Effect of the global vaccination on economic recovery
The COVID-19 pandemic was the greatest threat to prosperity and well-being the world economy has ever experienced. We can observe it on the example of the US (Figure 1): GDP growth rate in the United States averaged 3.18 percent from 1947 until 2021, reaching an all-time high of 33.80 percent in the third quarter of 2020 and a record of low of -31.20 percent in the second quarter of 2020, when the world was starting to recover from COVID-19.
According to IMF (International Monetary Fund), the global economy is projected to grow 5.9 percent in 2021 and 4.9 percent in 2022. With the introduction of vaccines against COVID-19, access to vaccines has become mainline of the gap along which the global economic recovery is divided into two blocks: countries that can count on the normalization of economic activity towards the end of this year (almost all of the countries with developed economies), and countries that continue to face new outbreaks of infections and an increase in the number of deaths from COVID-19. So it’s fair to analyze the contribution of vaccination on economic recovery in the context of the existing gap, and to do so we can consider two factors.
In developed economies (Figure 2), almost 60 percent of the population is fully vaccinated, while in emerging market countries the proportion of vaccinated is slightly higher than half of this level, and in low-income countries, this figure is 14 times lower. Getting vaccinated can help improve people’s health and well-being and let them return to the workforce. Due to the high vaccination rates, the labor productivity of citizens in developed economies increases, which allows them to recover much more quickly economically compared to the other countries.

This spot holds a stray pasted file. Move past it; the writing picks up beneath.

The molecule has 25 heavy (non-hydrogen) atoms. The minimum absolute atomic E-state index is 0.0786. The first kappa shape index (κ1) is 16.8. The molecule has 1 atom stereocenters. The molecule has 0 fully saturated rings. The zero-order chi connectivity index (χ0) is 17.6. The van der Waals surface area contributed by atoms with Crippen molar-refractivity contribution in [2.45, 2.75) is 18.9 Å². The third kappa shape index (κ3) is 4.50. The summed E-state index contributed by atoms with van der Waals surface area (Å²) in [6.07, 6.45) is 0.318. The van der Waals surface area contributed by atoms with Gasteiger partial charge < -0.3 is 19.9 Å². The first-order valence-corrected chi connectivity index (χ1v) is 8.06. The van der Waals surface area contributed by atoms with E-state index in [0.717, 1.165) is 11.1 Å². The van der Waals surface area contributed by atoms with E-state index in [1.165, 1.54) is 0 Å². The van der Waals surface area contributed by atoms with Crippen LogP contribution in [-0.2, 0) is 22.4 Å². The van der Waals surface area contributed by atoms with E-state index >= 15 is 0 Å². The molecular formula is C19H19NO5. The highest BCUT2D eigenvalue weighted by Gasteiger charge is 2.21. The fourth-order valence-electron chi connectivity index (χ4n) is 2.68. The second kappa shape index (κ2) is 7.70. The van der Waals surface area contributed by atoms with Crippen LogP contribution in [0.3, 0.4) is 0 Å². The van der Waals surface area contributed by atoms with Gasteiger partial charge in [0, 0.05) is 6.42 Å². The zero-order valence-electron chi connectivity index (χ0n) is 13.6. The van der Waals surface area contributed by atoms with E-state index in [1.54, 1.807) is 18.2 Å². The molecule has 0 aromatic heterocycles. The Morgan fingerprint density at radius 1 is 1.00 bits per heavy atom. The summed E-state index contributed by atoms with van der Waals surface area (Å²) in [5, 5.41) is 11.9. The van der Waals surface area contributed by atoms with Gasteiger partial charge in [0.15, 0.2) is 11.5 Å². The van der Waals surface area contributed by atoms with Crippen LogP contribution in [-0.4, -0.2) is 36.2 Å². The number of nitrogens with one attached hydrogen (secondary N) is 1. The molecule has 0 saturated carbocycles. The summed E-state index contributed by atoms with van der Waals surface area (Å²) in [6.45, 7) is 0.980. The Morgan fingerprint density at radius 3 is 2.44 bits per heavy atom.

A steady rise is not guaranteed anywhere, as long as certain segments of the population remain susceptible to the virus and its mutations. The economic recovery is severely constrained in countries under the impact of new waves of diseases. (Ex. India) According to Robert Bollinger, Raj and Kamla Gupta Professor of Infectious Diseases, some of these strains may allow the coronavirus to spread more quickly, resulting in more people becoming really sick or dying. Because low-income countries possess fewer medical resources, it makes it even harder for them to accelerate their economic recovery in case of new waves of COVID-19.
If we look at UNDP’s economic growth rate forecasts given vaccination rate in February 2021 for more than 195 countries (Figure 3), we can observe an impact of vaccine inequity on economic growth. High-income and upper-middle-income nations are predicted to recover faster than expected, due to higher vaccination rates, with the latter group experiencing a U-shaped recovery. At the same time, economic growth predictions for lower-middle-income and low-income nations have been significantly revised downward in both groups of countries.
Because low-income countries are heavily affected by vaccination, their economic recovery is not only slower than in other countries but also is much more vulnerable to critical factors. This effect of vaccination on global economic growth can result in an even bigger economic gap between countries, thus in obstacles in international trade and relations.